It’s not often that Elvis Presley gets a mention in the Tech section of MusicRadar, but in 2002, the Presley estate finally allowed one of the King’s tracks to be given a club-friendly remix, complete with chunky loops, beefed-up bottom end and the occasional squealing synth.
It was put together by Dutch DJ and producer Tom Holkenborg - aka Junkie XL, aka JXL - who took it to Number 1 in 24 countries.
“As far as hit singles go, this was about as big as it could get,” remembers Holkenborg. “Everybody around me was saying, ‘You gotta follow this up, you need another hit single. This is your time’.”
But much as he appreciated the opportunities that the Elvis remix had punted his way, Holkenborg wasn’t the least bit interested in a follow-up.
“I felt that I’d taken club music and electronic music as far as I could take it,” he explains. “So I shut down my Amsterdam studio, stuffed my laptop into a suitcase and moved to LA. All I could think about was being a film composer - that was my dream.
“My manager almost had a heart attack. ‘What are you doing? Are you crazy? Let’s write another hit single!’ Sometimes, you have to listen that voice inside your heart… even if it means walking away from a big pay cheque.”
It turns out that Holkenborg made the right decision. Still based in LA, he’s now one of Hollywood’s most in-demands composers, adding his name to Deadpool, Mad Max: Fury Road and Wonder Woman, and working with Hans Zimmer on a string of box office blockbusters including The Dark Knight Rises and Man of Steel.
Then there’s commercial work for Nike, Adidas and Cadillac; video games Darkspore and FIFA, and even the occasional club remix. He was nominated for a Grammy in 2008, after reworking Madonna’s 4 Minutes.
He still releases artist albums, too - 2012’s very melodic Synthesized - but these days, Holkenborg spends almost all his time locking music to pictures, and has already released two soundtrack albums this year: Brimstone and the Idris Elba/Matthew McConaughey-driven take on Stephen King’s The Dark Tower.
Was it a difficult decision to walk away from a massive hit like A Little Less Conversation?
“Of course. But I’d already fallen in love with film, and I knew that was the only direction I could take.
“There’s a huge amount of energy in club music, but let’s be honest here, if you take away the kick drum from a club tune, what are you actually left with? Most of the music I was making back then was geared towards clubs and festivals, which means there’s a certain type of harmonic, melodic and rhythmic language that you work with. I wanted to find out what was beyond that language.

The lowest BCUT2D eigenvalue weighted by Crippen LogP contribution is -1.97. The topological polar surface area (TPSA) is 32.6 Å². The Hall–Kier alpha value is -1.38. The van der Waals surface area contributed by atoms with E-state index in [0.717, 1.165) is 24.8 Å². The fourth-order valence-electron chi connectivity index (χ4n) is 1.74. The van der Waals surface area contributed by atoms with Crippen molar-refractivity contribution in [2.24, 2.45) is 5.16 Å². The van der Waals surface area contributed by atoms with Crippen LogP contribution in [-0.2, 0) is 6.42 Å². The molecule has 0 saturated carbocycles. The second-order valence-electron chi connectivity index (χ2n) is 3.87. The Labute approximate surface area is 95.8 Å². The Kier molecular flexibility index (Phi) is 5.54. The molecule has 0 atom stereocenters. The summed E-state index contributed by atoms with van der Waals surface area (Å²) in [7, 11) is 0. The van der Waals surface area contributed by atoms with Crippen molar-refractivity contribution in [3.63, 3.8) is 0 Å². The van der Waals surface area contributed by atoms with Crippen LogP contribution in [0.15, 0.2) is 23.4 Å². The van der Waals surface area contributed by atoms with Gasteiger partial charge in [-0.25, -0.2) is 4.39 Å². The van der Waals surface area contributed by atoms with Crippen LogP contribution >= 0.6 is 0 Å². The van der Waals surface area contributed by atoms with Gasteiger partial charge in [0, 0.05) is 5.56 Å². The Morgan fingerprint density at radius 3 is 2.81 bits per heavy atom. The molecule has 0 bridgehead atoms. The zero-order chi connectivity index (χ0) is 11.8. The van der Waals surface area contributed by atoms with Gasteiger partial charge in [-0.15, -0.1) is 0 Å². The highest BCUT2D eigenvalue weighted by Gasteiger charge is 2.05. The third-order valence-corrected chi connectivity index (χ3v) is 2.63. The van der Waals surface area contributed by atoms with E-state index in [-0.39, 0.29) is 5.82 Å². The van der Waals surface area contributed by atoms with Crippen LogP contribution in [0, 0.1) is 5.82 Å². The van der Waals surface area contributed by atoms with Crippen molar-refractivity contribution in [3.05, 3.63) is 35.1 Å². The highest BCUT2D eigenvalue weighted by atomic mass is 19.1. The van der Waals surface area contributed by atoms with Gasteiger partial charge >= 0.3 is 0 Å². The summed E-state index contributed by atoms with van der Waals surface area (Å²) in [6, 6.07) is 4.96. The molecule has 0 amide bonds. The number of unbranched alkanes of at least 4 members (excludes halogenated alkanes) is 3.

“Some people might say, ‘They’re both types of music. Surely, it’s the same job’. Yes, they’re both types of music, but that’s where the similarities end. With film, you’re stretching far beyond a three-minute pop song or a ten-minute remix. Composing is storytelling - you’re making a film with music.”
Prior to the Elvis hit, you had an impressive production CV and you’d already dabbled with soundtracks, but did Hollywood take you seriously? Were the studios willing to take a chance on the bloke who’d just introduced Elvis to the dancefloor?
“It’s like you’ve just won a gold medal at the Olympics for the marathon, and suddenly you say, ‘I don’t want to run marathons anymore, I’m gonna play hockey’. Everyone knows that you’re a sportsman, but the hockey world is gonna say, ‘Who does this guy think he is?’.
“As far as the film world was concerned, I was a nobody. OK, I’d just had a big hit, but I had to go right back to the bottom of the ladder. I started out by working as an assistant to other composers, taking small steps and trying to learn as much as I could.
“I was classically trained [by his mother], which was an advantage… sort of. What I mean is that, yes, I knew about orchestration and writing for strings, but that alone is not going to get you very far. All it did was make me realise how little I knew and how much more I had to learn.
“And let’s not forget that film composing isn’t just about orchestras and conducting. In the past, that was certainly the case - you had a big orchestra and it was all recorded live. It was very similar to the world of classical music.
“But then along came artist like Vangelis and Harold Faltermeyer. Suddenly, you could create a soundtrack with machines and electronics. It didn’t matter so much if you were a master musician, you just needed a great set of ears, some good ideas and the ability to tell a story.
“If somebody wants Aphex Twin to compose a film soundtrack, do they care if he’s classically trained? Or Trent Reznor. Atticus Ross. Radiohead. Chemical Brothers. Underworld…
“To go back to my original point, yes, I am classically trained, and maybe that has been an advantage because I can shift between the two worlds: the traditional world and the electronic world. I can bring together all these different influences and, hopefully, I can find my own voice somewhere in that mix.”
Even though club tunes and film scores exist in different worlds and do different jobs, are there any similarities in the actual compositional process? Both might start with a drum loop or a synth hook…
“The biggest and most basic difference is ego. If I’m writing a track for one of my own albums, the only opinion that matters is mine. I’m making that music for me. With a film soundtrack, you have to let go, because you’re not the one who’s steering the ship. The guy in charge is the director, but there’s also a whole bunch of other people who are involved in this huge project. All those people will have an opinion, and all those people are trying to make the movie - and the score - as good as it can be.
“From the first phone call to actually watching the film - complete with your soundtrack - on the screen can take anything up to two or three years, but usually you’re approached six months to a year before the deadline. You get sent a script, which comes in the form of a book, with lots of added detail and instructions. Stuff like: ‘Scene 1. John is sitting in a coffee shop in London. As the camera pulls back to reveal the city, the music begins to swell’.